insulated coop?

Discussion in 'Coop & Run - Design, Construction, & Maintenance' started by sadye, Mar 6, 2015.

  1. sadye

    sadye In the Brooder

    Feb 8, 2015
    Taunton Ma
    I'm about to start construction on my coop.I have pallets for the frame, ply for finishing the outside (my kids want to paint it "cute"), and panel board to finish the inside. All "salvaged" materials. My question is, I have a ton of Styrofoam from some furniture I bought. People's thoughts on putting the foam in the walls, where my chickens can not get it, for insulation. I have no other use I can think of for it and hate to throw it away...
    Last edited: Mar 6, 2015
  2. Judy

    Judy Crowing

    Feb 5, 2009
    South Georgia
    I would not put it in the coop for several reasons. Mainly, coops need to "breathe," or have plenty of ventilation. Even in the North, old fashioned coos were often built with spaces between the boards for air movement. Chickens need some good sized openings in a coop in any climate, to allow their moisture and ammonia from them and their poop to eescape from the coop.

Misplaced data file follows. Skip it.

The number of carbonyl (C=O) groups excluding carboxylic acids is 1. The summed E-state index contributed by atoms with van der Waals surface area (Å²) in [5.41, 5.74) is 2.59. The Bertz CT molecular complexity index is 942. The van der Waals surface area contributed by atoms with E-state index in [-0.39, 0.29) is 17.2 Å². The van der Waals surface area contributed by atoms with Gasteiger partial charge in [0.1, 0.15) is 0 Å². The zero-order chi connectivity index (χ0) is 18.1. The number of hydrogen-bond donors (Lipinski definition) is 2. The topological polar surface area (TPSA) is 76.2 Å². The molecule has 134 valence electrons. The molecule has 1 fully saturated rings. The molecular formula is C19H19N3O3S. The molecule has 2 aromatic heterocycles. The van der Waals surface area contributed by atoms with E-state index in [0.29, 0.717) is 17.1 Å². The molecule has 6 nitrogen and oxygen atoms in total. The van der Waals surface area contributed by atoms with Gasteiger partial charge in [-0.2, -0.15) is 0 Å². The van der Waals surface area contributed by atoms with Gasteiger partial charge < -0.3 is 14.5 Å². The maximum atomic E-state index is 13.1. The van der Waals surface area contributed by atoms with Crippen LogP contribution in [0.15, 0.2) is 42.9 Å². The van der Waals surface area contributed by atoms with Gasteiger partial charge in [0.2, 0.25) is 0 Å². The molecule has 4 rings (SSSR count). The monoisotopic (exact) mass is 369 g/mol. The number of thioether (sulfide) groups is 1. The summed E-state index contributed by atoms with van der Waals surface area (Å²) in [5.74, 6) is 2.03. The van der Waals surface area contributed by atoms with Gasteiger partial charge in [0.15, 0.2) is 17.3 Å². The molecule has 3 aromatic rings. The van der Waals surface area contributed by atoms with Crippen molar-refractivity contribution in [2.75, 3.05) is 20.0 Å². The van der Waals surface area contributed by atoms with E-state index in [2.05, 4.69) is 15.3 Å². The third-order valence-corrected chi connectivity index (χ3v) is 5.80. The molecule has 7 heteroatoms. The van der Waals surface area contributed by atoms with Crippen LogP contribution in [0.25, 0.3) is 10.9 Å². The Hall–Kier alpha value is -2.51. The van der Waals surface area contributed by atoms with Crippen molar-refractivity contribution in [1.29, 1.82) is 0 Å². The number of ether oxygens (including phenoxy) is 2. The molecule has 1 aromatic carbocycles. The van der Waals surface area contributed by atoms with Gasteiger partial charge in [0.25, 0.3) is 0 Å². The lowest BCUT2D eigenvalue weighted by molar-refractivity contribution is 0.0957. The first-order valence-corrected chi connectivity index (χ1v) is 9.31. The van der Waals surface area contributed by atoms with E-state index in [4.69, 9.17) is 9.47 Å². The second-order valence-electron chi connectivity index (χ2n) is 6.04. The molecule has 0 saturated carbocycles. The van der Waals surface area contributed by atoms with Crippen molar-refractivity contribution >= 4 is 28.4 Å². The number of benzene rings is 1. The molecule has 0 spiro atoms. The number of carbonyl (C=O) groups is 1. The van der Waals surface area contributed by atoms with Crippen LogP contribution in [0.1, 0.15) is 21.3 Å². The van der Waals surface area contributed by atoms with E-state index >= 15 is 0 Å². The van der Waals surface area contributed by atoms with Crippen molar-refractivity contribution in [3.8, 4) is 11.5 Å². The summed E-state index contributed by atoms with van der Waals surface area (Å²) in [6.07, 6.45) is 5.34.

You should also know that chickens will eat styrofoam. They seem to love it. It usually passes through harmlessly, but it sure can cause some loss of nourishment!

    Please check out the first two links in my signature, if you haven't already. These are excellent information.

    Good luck!
  3. sadye

    sadye In the Brooder

    Feb 8, 2015
    Taunton Ma
    I should have mentioned. I'm putting in two large windows and am keeping my eaves poem for ventilation. The for will be a screen door for warmer months and a tradition "barn style" for winter.
  4. yellowchicks

    yellowchicks Chirping

    Jun 27, 2014
    My Coop
    Styrofoam will deteriorate if it is exposed to moisture, it is not a close-cell material so a layer of moisture barrier is needed. It is alright as a temporary insulation at where the chickens can not get to, but not to permanently installed in the walls.

    I have an insulated coop (R-6 insulation value) and double pane windows. I keep most windows opened throughout the winter to vent so the temperature and humidity inside the coop is about the same as outside.

    I finally figure out the advantage of coop insulation after this long miserable winter: It blocks the loud morning egg songs from my neighbor's bedroom windows.

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